Rubaltic.ru takes the most aggressive attitude against Lithuania. Apart from manipulative analytics, the outlet does not hesitate to use derision, insults, emotional memes, openly false information and denial of official data. The Kremlin’s aggressive rhetoric against the Baltic states is not new. But the beginning of Russian aggression in Ukraine in 2014 marked the intensification of the Kremlin’s information warfare against the Baltic states. Western analysts have repeatedly drawn attention to security shortcomings, primarily drawbacks of information security, in the Baltic region and to media threats posed by the Kremlin. Numerous newly-created TV programmes, websites, and Russian disinformation portals have outpaced the Baltic media market. In addition to aggressive media materials intended primarily for the Russian-speaking population of the region, the Russian Federation resorts to intelligence activities and military provocations.

One of the highlights in the rhetoric of rubalctic.ru is the accentuated demonstration of differences between the Baltic states themselves and between the Baltic states (as new EU members) and old Europe. The portal presents Balts as dependent recipients of aid from the United States, unable to build countries on their own. At one time, the dispute between Lithuania and Estonia over the synchronisation of power grids was covered as a serious conflict between the two countries over the distribution of EU funding. And the construction of Nord Stream 2 was portrayed as an attempt by the United States to destroy the common energy market of the EU and Russia. The Kremlin’s experts have similarly hammered the Eastern Partnership programme, which was presented solely as an attempt by the West to drag countries historically linked to Russia (the Baltic states, Eastern Europe, and the Caucasus) to its sphere of influence.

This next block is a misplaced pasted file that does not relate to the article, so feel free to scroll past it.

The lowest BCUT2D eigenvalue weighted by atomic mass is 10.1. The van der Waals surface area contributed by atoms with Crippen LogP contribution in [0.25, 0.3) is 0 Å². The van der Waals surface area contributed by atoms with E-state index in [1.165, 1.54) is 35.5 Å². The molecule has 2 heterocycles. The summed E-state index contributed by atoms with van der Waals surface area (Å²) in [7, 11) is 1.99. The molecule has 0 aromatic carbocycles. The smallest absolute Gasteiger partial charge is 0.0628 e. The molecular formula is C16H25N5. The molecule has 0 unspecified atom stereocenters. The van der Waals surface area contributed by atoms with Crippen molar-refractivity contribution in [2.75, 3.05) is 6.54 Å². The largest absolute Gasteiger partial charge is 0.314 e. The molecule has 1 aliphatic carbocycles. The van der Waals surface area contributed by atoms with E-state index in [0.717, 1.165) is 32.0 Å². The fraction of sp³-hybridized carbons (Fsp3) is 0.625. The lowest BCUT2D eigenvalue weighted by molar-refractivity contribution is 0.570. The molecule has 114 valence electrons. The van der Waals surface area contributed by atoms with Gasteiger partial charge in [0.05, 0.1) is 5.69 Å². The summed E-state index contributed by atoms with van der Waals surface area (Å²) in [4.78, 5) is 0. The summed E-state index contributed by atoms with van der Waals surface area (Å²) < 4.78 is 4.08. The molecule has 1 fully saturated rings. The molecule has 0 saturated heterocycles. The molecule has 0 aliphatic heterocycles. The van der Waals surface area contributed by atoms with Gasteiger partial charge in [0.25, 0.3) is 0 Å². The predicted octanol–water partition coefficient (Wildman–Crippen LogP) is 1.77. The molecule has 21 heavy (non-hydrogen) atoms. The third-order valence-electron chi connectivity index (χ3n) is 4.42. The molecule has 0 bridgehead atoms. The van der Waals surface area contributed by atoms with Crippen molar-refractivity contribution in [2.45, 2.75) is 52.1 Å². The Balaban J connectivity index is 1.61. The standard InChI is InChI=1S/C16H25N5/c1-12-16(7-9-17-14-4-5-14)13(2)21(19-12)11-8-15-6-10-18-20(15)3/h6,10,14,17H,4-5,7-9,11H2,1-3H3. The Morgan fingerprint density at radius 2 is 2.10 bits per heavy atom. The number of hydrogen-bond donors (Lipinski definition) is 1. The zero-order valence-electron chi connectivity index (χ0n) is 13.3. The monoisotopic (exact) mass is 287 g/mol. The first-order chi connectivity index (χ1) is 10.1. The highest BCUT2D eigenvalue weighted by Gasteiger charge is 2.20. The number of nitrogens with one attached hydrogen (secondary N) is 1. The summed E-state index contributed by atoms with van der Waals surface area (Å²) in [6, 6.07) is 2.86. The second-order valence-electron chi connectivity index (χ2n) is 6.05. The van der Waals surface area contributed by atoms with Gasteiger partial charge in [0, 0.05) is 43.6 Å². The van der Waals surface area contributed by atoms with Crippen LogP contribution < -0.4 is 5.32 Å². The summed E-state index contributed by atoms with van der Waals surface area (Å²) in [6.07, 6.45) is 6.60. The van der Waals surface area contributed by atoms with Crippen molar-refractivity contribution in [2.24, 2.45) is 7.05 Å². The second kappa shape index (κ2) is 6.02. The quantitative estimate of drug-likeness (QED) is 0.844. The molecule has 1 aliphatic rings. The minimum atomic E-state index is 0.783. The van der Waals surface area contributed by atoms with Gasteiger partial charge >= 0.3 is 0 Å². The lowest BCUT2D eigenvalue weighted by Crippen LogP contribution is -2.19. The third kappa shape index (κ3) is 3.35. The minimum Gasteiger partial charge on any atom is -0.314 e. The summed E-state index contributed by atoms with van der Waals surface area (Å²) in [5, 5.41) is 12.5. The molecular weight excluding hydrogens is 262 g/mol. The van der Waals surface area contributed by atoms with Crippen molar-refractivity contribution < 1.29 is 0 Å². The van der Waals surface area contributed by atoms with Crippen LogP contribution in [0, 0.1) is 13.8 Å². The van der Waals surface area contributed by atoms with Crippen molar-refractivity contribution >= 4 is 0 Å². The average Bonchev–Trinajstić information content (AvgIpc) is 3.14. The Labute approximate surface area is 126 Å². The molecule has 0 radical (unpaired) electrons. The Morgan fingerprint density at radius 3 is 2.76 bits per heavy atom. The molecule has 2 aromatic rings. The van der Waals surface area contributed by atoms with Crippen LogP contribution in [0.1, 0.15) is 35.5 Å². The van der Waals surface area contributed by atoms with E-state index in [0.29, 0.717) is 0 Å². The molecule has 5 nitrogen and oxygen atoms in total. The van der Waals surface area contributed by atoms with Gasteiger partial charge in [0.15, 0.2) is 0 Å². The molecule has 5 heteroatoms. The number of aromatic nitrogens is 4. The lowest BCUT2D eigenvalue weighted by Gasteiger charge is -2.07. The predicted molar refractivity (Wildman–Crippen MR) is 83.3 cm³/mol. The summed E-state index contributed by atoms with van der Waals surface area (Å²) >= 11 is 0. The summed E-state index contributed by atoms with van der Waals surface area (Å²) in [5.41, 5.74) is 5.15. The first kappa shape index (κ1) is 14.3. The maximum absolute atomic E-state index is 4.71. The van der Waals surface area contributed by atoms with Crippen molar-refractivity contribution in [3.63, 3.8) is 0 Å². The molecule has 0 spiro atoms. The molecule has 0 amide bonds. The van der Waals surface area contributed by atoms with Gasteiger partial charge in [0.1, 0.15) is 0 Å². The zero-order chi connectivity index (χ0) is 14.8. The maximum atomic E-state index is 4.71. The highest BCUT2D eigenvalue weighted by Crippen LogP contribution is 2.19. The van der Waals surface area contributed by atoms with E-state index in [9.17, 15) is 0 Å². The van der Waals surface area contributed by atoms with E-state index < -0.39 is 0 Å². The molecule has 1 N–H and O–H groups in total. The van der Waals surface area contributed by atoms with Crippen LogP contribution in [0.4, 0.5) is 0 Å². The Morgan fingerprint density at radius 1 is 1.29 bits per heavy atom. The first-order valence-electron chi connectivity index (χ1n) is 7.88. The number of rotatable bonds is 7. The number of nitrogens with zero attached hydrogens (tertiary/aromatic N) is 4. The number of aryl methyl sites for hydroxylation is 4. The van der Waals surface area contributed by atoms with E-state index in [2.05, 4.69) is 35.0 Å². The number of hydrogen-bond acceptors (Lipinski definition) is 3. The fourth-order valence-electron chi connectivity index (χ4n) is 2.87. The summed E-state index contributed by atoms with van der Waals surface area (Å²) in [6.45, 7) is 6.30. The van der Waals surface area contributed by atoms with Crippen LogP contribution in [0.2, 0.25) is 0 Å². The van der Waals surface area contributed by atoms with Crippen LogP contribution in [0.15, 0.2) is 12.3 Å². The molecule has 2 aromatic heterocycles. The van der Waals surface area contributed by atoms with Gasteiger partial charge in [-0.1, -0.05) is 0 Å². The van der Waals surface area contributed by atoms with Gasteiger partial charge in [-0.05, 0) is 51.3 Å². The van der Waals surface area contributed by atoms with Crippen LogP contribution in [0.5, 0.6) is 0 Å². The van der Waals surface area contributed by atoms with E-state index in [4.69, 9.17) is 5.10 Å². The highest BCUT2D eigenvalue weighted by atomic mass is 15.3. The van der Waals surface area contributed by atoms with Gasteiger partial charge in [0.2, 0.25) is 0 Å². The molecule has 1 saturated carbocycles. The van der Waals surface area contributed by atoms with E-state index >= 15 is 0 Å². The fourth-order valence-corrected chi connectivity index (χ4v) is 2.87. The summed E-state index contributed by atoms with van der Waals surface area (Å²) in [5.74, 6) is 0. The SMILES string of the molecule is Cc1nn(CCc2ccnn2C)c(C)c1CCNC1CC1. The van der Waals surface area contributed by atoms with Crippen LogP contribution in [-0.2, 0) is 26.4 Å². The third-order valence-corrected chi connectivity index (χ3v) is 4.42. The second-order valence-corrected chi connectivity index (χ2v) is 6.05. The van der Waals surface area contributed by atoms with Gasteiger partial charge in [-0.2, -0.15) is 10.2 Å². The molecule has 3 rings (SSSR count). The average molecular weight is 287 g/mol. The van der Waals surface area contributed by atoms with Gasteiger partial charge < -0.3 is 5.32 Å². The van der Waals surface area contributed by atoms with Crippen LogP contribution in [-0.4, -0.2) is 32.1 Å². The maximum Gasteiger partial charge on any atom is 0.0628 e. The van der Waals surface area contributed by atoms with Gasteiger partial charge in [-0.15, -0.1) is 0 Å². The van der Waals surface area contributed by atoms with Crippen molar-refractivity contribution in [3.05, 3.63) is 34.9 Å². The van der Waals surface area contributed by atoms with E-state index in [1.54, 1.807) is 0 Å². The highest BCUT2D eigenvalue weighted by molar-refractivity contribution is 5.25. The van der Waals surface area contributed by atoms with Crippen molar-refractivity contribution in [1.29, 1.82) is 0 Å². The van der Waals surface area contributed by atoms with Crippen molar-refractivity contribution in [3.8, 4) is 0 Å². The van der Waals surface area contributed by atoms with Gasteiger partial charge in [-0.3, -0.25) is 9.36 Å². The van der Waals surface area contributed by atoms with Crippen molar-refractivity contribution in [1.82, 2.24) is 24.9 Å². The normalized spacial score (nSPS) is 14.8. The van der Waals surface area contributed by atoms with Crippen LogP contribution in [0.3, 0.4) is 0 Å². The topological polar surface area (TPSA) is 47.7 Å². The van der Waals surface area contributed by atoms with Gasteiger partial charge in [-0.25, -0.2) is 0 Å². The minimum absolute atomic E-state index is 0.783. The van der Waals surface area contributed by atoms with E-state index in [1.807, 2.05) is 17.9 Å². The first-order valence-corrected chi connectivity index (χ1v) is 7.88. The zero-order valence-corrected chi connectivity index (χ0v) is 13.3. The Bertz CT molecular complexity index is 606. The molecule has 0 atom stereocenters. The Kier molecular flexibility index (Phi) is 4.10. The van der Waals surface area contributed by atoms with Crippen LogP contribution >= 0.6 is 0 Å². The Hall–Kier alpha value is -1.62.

A large portion of the portal’s materials is dedicated to Ukraine. At some point, infamous journalist Andrei Babitsky (a former employee of Radio Liberty, a current employee of the separatist media in Ukraine, in particular, ukraina.ru portal) gave an interview for the portal in light of the launch of New Radio Free Europe/Radio Liberty’s transmitter in Lithuania. According to Babitsky, Radio Liberty is a source of “Western mainstream propaganda that seeks to besmirch Russia,” in which information pluralism allegedly exists in contrast to Europe. Babitsky and other authors often resort to historical fakes, presenting the times of the USSR as the only times of prosperity for the Baltic states, fueling differences between the countries (in particular, the issue of Poland’s demand for reparations from Lithuania for lost Eastern border areas during World War II puffs up). In light of President Zelensky’s recent visit to the United States, Kremlin spokesman Dmitry Peskov was quoted as saying that the United States “continues to turn Ukraine into an anti-Russia and Ukraine’s possible accession to NATO is a direct threat to Russia’s security.”

Of course, the critical mass of the Baltic states’ population, especially European youth, remains deaf to the Kremlin’s mouthpieces. However, it is not worth waiting for the “soft” influence of Russia on the audience of these countries to stop. This is so far the only available form of Russian aggression in this territory. The ability to stop the spread of this aggression depends on the strength of the European information society.

Inna Krupnyk, freelance journalist, commentator and copywriter